One of the more weighty Christian evidences for the inspiration of the Bible are prophecies, especially Old Testament prophecies about the coming of Christ.  However, these are vigorously challenged by Jews, atheists, people of Islam, and by Liberal Protestantism.  Since all these join in a coordinated attack on the New Testament and Christianity, this within itself represents a fulfillment of prophecy (see Luke 2:25-35).  Simeon said it this way:

34 And Simeon blessed them and said to Mary his mother, "Behold, this child is appointed for the fall and rising of many in Israel, and for a sign that is opposed 35 (and a sword will pierce through your own soul also), so that thoughts from many hearts may be revealed." Luke 2:34-35 (ESV)

Truly, Jesus always has been a sign to be opposed, yet those opposing him are fulfilling scriptural prophecy.

The opponents are desperate to disprove the Christian view of these prophecies because that would mean that the New Testament is true, that it is inspired, and that it is the Word of God.  The Jewish stand is well articulated in this quote:

Jews believe that no Messianic prophecy of Jewish scripture was fulfilled by Jesus.  Jews believe that the Jewish Bible is not prophetic about Jesus, and does not speak of Jesus at all; the prophecies claimed to speak about Jesus, were never considered prophecies about the Messiah by any Jewish community.1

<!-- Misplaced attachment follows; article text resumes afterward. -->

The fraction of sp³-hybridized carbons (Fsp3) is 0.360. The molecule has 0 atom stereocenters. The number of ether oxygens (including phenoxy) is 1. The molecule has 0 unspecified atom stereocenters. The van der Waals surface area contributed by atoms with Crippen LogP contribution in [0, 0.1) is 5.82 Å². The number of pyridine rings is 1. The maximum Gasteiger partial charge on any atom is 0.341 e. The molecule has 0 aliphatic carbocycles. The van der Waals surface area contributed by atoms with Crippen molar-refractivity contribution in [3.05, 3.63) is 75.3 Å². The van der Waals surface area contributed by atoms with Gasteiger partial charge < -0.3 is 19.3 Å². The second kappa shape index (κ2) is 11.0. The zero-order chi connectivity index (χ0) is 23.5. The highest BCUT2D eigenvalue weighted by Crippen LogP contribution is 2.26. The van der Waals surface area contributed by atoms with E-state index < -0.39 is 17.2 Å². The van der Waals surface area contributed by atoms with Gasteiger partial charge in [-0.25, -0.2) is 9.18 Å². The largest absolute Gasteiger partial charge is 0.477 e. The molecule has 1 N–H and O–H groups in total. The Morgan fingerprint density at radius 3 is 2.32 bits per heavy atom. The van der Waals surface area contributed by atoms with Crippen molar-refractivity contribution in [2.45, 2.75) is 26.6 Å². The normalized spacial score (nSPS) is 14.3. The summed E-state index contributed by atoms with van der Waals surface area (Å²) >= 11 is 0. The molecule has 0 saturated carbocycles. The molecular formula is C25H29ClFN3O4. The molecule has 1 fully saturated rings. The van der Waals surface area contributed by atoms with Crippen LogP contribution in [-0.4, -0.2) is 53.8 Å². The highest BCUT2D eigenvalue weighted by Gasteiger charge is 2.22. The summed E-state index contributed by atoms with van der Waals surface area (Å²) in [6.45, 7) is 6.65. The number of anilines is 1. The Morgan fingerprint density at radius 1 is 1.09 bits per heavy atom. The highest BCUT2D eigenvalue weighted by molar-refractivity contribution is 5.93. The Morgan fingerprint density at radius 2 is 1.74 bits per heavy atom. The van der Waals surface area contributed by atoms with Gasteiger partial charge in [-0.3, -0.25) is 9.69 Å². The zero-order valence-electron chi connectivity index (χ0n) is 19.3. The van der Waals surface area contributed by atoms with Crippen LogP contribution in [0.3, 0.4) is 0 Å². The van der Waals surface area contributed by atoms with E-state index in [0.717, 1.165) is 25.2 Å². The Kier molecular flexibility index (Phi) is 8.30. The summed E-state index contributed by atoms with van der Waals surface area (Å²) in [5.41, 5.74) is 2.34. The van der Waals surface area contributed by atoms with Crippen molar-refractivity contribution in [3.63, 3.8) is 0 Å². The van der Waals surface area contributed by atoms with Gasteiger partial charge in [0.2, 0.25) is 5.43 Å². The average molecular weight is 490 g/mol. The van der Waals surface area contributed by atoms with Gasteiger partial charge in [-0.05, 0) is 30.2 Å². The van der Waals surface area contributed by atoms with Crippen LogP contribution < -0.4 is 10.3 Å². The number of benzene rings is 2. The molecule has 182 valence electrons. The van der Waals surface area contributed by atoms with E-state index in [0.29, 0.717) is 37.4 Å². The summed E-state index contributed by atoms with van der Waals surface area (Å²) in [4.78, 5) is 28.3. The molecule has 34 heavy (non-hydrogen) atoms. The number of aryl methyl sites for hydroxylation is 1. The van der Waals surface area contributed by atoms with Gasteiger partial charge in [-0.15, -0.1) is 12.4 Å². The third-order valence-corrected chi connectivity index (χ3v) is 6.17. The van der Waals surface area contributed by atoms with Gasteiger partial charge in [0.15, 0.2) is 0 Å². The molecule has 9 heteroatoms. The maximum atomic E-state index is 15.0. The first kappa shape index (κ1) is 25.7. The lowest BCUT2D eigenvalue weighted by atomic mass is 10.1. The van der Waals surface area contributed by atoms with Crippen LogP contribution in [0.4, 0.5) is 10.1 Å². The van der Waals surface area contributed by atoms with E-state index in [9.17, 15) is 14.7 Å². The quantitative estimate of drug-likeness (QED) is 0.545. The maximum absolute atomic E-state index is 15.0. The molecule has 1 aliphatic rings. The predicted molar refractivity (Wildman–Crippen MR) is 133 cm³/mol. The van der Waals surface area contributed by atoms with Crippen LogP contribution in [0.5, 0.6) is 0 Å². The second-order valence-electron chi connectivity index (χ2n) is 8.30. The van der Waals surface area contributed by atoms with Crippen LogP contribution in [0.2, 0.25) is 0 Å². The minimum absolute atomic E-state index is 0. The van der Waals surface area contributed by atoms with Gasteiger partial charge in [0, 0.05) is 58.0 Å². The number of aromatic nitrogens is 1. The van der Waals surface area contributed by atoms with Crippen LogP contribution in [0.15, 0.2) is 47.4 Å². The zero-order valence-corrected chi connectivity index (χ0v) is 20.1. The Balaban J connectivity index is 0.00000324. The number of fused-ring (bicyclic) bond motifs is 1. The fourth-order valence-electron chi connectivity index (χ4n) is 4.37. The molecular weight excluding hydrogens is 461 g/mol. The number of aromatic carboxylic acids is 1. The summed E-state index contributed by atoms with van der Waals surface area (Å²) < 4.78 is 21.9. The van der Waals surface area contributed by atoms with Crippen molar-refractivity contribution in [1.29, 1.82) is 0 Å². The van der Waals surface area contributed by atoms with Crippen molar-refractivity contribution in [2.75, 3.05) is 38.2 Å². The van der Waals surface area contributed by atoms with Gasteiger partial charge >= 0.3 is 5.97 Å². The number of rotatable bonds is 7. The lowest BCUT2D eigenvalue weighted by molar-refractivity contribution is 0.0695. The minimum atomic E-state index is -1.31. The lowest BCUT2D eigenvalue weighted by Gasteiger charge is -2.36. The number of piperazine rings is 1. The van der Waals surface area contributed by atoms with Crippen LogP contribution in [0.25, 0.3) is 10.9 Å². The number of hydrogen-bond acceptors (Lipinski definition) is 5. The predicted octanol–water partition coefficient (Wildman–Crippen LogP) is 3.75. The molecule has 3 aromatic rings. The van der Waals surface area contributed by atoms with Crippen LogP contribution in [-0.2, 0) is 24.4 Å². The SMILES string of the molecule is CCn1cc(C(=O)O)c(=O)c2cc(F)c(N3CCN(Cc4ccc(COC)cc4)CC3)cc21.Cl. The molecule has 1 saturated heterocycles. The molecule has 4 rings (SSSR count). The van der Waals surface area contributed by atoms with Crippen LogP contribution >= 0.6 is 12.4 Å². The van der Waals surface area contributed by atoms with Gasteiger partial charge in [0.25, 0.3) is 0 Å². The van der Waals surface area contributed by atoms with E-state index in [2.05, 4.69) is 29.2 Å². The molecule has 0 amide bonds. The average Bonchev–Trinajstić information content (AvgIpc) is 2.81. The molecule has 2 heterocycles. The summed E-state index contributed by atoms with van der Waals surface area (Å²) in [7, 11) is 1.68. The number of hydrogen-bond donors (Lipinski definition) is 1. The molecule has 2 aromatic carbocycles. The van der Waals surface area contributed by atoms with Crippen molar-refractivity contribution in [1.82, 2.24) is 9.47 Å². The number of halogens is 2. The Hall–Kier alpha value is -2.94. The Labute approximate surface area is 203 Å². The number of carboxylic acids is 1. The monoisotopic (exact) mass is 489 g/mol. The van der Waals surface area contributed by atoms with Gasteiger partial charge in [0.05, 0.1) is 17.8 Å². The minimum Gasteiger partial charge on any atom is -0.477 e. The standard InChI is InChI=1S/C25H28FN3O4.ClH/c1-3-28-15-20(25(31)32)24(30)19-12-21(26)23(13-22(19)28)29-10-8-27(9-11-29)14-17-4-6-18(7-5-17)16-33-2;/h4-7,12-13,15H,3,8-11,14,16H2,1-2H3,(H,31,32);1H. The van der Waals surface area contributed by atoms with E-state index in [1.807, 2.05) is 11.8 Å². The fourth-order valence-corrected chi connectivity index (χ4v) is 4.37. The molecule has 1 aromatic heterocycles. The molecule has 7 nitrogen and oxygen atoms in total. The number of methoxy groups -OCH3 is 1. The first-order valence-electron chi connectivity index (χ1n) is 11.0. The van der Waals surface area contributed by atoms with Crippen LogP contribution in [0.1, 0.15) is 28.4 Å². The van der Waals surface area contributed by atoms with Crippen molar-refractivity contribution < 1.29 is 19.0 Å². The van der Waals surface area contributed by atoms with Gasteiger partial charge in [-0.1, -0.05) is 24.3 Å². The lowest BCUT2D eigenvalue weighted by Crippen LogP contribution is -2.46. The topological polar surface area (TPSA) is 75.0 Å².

Jews understandably feel this way because if the Messianic prophecies apply to Jesus, then the Messiah has come and they missed Him.  However, their statement that "...the prophecies claimed to speak about Jesus, were never considered prophecies about the Messiah by any Jewish community" does not appear to be correct.  Please consider Matthew's account of the visiting Magi and the effect this had on King Herod:

1 Now after Jesus was born in Bethlehem of Judea in the days of Herod the king, behold, wise men from the east came to Jerusalem, 2 saying, "Where is he who has been born king of the Jews? For we saw his star when it rose and have come to worship him." 3 When Herod the king heard this, he was troubled, and all Jerusalem with him; 4 and assembling all the chief priests and scribes of the people, he inquired of them where the Christ was to be born. 5 They told him, "In Bethlehem of Judea, for so it is written by the prophet:
6  " 'And you, O Bethlehem, in the land of Judah, are by no means least among the rulers of Judah; for from you shall come a ruler who will shepherd my people Israel.' "Matt 2:1-6 (ESV) (underlining mine)